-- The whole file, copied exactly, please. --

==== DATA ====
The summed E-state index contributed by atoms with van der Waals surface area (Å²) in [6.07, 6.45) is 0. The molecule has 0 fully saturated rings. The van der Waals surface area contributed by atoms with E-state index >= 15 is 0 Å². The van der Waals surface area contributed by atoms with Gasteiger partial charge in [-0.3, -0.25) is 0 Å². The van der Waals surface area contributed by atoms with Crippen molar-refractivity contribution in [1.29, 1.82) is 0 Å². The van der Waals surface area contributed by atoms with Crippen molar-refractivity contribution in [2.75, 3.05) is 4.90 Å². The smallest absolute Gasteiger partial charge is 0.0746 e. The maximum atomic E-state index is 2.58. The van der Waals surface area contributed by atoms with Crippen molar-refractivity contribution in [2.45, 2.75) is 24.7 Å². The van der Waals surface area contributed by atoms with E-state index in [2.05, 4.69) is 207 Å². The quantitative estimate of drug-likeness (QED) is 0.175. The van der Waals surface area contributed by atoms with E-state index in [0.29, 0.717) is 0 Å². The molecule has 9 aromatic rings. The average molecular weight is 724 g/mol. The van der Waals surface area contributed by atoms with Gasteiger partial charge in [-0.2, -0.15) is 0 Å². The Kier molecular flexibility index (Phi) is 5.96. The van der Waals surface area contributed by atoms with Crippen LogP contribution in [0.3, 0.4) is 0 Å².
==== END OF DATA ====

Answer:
The summed E-state index contributed by atoms with van der Waals surface area (Å²) in [6.07, 6.45) is 0. The molecule has 0 fully saturated rings. The van der Waals surface area contributed by atoms with E-state index >= 15 is 0 Å². The van der Waals surface area contributed by atoms with Gasteiger partial charge in [-0.3, -0.25) is 0 Å². The van der Waals surface area contributed by atoms with Crippen molar-refractivity contribution in [1.29, 1.82) is 0 Å². The van der Waals surface area contributed by atoms with Crippen molar-refractivity contribution in [2.75, 3.05) is 4.90 Å². The smallest absolute Gasteiger partial charge is 0.0746 e. The maximum atomic E-state index is 2.58. The van der Waals surface area contributed by atoms with Crippen molar-refractivity contribution in [2.45, 2.75) is 24.7 Å². The van der Waals surface area contributed by atoms with E-state index in [2.05, 4.69) is 207 Å². The quantitative estimate of drug-likeness (QED) is 0.175. The van der Waals surface area contributed by atoms with E-state index in [0.29, 0.717) is 0 Å². The molecule has 9 aromatic rings. The average molecular weight is 724 g/mol. The van der Waals surface area contributed by atoms with Gasteiger partial charge in [-0.2, -0.15) is 0 Å². The Kier molecular flexibility index (Phi) is 5.96. The van der Waals surface area contributed by atoms with Crippen LogP contribution in [0.3, 0.4) is 0 Å².